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I recently bought a boombox for my mother to play and record cassette tapes. I didn't realize at the time that the boom box did not have a built in microphone. I then bought a condenser microphone for her and plugged it into the audio in jack. It failed to work. I tested the microphone on my computer and I tested the audio in jack with my cell phone. Both worked. I thought the problem may lie in the strength of the signal from the unpowered microphone. So I built a pre-amp circuit modeled after the one in the old lab manual "A First Lab in Cuicuits and Electronics" by Yannis Tsividis.

schematic

simulate this circuit – Schematic created using CircuitLab

I'm an amateur when it comes to electronics, where am I going wrong?

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    \$\begingroup\$ Condenser microphones require power. Does the microphone require phantom power, or does it have the option to use a battery if phantom power isn't available? Also, you need a bias resistor from the + input to ground, perhaps 10k ohms. \$\endgroup\$
    – qrk
    Jan 11, 2023 at 3:17
  • \$\begingroup\$ The mic that needs to be powered is called an electret mic, not a condenser mic. When the preamp is designed correctly, what will prevent the mic from hearing the speaker and causing acoustical feedback howling? \$\endgroup\$
    – Audioguru
    Jan 12, 2023 at 2:47

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The "condenser microphone" is a simple electret condenser that is powered by the computer. All it needs is power. Most condenser capsules are specified to work for something like 2V to 10V with a maximum current of 0.5mA. If you take just one 9V battery, put 10kohm from its plus pole to the mic and connect that with your boom box aux input (and minus pole of battery to the ground of mic and aux input), you are likely fine. To even out noise, put a tantal capacitor of a few uF and at least 10V (and get its polarity right) across the battery. If you don't think that the boombox likes that kind of DC offset on its aux input, put another such capacitor between mic+battery and the aux input.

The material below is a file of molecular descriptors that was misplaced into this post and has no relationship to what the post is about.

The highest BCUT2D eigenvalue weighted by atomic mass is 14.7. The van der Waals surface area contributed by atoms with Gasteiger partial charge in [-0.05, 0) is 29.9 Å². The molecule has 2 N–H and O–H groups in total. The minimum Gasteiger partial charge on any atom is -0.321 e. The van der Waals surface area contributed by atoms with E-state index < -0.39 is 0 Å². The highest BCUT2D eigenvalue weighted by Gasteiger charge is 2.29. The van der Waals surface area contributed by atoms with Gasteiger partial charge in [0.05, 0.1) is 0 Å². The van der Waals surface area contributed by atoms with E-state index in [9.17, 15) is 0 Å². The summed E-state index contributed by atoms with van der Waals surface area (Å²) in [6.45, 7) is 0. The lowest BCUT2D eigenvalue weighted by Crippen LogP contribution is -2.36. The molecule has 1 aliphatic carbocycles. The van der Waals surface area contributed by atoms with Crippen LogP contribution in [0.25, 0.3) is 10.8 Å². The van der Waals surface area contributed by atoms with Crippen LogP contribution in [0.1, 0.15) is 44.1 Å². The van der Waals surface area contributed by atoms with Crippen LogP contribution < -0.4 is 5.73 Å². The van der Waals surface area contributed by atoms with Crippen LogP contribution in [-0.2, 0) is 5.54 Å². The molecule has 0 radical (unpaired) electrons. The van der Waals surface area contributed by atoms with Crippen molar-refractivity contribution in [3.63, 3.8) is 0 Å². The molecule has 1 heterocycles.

If you think the mic contains other circuitry than just an electret condenser capsule that might not stand for 9V, you might rather try with 3V and 2.2kohm: that's typical for laptop inputs and will be in the expected ballpark for the mic.

Larger resistors make for larger signal but there's a limit to how low the voltage across the capsule may get before things become too non-linear.

I would have thought that the description had been clear enough, but here you are: Basic electret circuit

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  • \$\begingroup\$ Thanks, I'll give it a try in the morning. I'm an amateur when it comes to these things and I had no idea that microphones required power. Do you mind drawing a diagram on how I should connect the battery to the microphone? \$\endgroup\$
    – Nil
    Jan 11, 2023 at 3:45
  • \$\begingroup\$ Sorry for the late update. I had caught covid that weekend and had been preoccupied since. But I tried a 3 volt battery and 2.2kohm resister and that did the trick. Thanks a million \$\endgroup\$
    – Nil
    Feb 5, 2023 at 5:11
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The boombox does not have a microphone input. It has an auxiliary line input, which does not provide power for an electret microphone.

Your computer has a mic input which does provide power to the electret mic.

The circuit you drew is just an amplifier and it will also not give any power to the microphone.

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